The role of leadership in reputation
The standing of the CEO has long been a driving force in shaping corporate reputation. In the wake of the Covid crisis, the rise of ESG concerns, and a wave of popular activism, the actions of business leaders are now under greater scrutiny, and their impact on stakeholder perceptions is more pronounced than ever before
A history of leadership and reputation
In the corporate world, CEOs are the hinges on which good reputations hang. The external perception of the business is indelibly linked to the image of its leader. They embody and promote the company’s purpose, drive its culture, and espouse its values. Strong leadership will see a business weather crises, reputation intact. While a leader who courts controversy will find a corporate reputation, once damaged, is hard to rebuild.
Throughout the history of private business, different styles of leadership have arisen in response to the prevailing corporate model of the time, but each has had an impact on corporate reputation.
- Heroic leaders: The image of the ‘great man’, embodying a unique set of characteristics allowing them to rise to the challenges of the time, is an enduring one. The 20th century lauded heroic senior executives from industrial barons John D Rockerfeller and Henry Ford to cosmetics magnates Estée Lauder and Anita Roddick, and tech titans Steve Jobs and Bill Gates. Company reputations were founded on ground-breaking individuals’ talent.
- Relationship builders: In the 1950s and 60s, the emphasis became less on inherent traits, and more on those instilled by the business environment. Leadership became more collaborative, and less task-oriented. Reputations were built by earning a place at the top – and staying there. Solid CEOs heading stable household names.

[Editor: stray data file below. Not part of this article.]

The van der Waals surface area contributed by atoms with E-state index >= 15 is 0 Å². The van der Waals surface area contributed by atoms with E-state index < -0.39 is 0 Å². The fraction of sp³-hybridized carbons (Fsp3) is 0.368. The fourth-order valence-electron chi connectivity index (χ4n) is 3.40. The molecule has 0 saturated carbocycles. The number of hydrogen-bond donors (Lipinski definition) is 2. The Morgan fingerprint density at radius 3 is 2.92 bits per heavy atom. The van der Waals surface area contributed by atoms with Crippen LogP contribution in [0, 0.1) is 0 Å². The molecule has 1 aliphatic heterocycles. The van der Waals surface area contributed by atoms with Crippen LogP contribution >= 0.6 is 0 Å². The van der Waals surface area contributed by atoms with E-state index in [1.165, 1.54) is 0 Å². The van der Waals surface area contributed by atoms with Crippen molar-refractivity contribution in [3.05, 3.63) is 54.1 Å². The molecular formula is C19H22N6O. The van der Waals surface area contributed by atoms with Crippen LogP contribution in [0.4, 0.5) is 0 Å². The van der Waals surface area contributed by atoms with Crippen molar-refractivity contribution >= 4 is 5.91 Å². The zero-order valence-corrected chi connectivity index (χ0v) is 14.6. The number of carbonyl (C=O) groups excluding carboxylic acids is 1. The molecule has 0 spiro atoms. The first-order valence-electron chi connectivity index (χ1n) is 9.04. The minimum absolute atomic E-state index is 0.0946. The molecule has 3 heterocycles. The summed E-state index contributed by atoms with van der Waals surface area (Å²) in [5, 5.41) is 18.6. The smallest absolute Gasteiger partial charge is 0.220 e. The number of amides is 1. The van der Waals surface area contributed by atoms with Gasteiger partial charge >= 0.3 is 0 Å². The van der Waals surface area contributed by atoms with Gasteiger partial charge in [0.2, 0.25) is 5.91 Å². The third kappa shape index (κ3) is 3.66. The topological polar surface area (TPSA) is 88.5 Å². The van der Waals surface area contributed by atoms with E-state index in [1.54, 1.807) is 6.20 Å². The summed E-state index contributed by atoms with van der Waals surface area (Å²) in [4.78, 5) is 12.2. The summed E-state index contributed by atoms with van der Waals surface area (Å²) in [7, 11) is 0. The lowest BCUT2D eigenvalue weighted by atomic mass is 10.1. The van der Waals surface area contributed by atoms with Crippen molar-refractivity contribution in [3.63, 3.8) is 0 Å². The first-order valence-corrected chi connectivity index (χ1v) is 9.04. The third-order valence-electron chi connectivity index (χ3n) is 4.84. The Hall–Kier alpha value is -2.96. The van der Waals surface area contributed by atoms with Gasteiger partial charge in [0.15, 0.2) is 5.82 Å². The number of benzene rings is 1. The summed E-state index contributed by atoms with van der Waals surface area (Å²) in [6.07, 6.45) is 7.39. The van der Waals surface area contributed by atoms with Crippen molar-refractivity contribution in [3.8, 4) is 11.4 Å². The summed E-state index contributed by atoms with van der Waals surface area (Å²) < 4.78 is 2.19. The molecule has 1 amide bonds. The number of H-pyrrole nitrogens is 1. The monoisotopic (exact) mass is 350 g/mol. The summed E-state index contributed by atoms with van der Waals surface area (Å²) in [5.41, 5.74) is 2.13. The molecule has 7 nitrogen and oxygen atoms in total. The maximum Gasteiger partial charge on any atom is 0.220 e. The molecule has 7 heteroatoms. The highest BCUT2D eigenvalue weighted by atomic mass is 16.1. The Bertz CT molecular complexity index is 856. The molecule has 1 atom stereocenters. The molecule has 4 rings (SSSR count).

- Supporters: Between the 1970s and 1990s, the antithesis of the hero at the vanguard emerged. The ‘servant leader’ modelled CEOs who empowered their employees to reach their potential. Reputations reflected employee satisfaction and collaborative end of year results.
- Cult of personality: The interconnected digital world has seen a shift from the iconic to the self-promoting leader. Hyper-visible, vocal CEOs, not shy of tweeting a strong opinion, such as former Uber boss Travis Kalanick and Tesla’s Elon Musk. The reputation of a relatively young company is at risk from leadership actions because the two are indistinguishable.
- Transformational leaders: The start of the 21st century saw the rise of the transformers, CEOs who created change by ‘walking the walk’, providing inspiration to others, and taking multi-angled approaches to challenges. Reputations were made by working for the good of the whole, rather than the benefit of the individual.
A new style of leadership
The last decade has seen a further evolutionary step in leadership behaviour, emphasising authenticity, agility, collaboration, and distributed power. The rise of stakeholder capitalism, which recognises the input and interest of all stakeholder groups in an organisation’s success, has shifted leaders’ focus. Accelerated by the pandemic, popular movements for equality, and the rise of the ESG (environmental, social and governance) agenda, the days of shareholder-centric models are waning, and with them the star of CEOs who fail to take a multilateral approach.
In order to be effective in the stakeholder era, a CEO needs to stand for something, to have a clearly stated platform on which to plant their flag.
That platform will be the foundation of the leader’s reputation, reflecting their leadership style, and the direction in which they will steer the company. It will be the basis of stakeholder understanding of the identity and purpose of the CEO.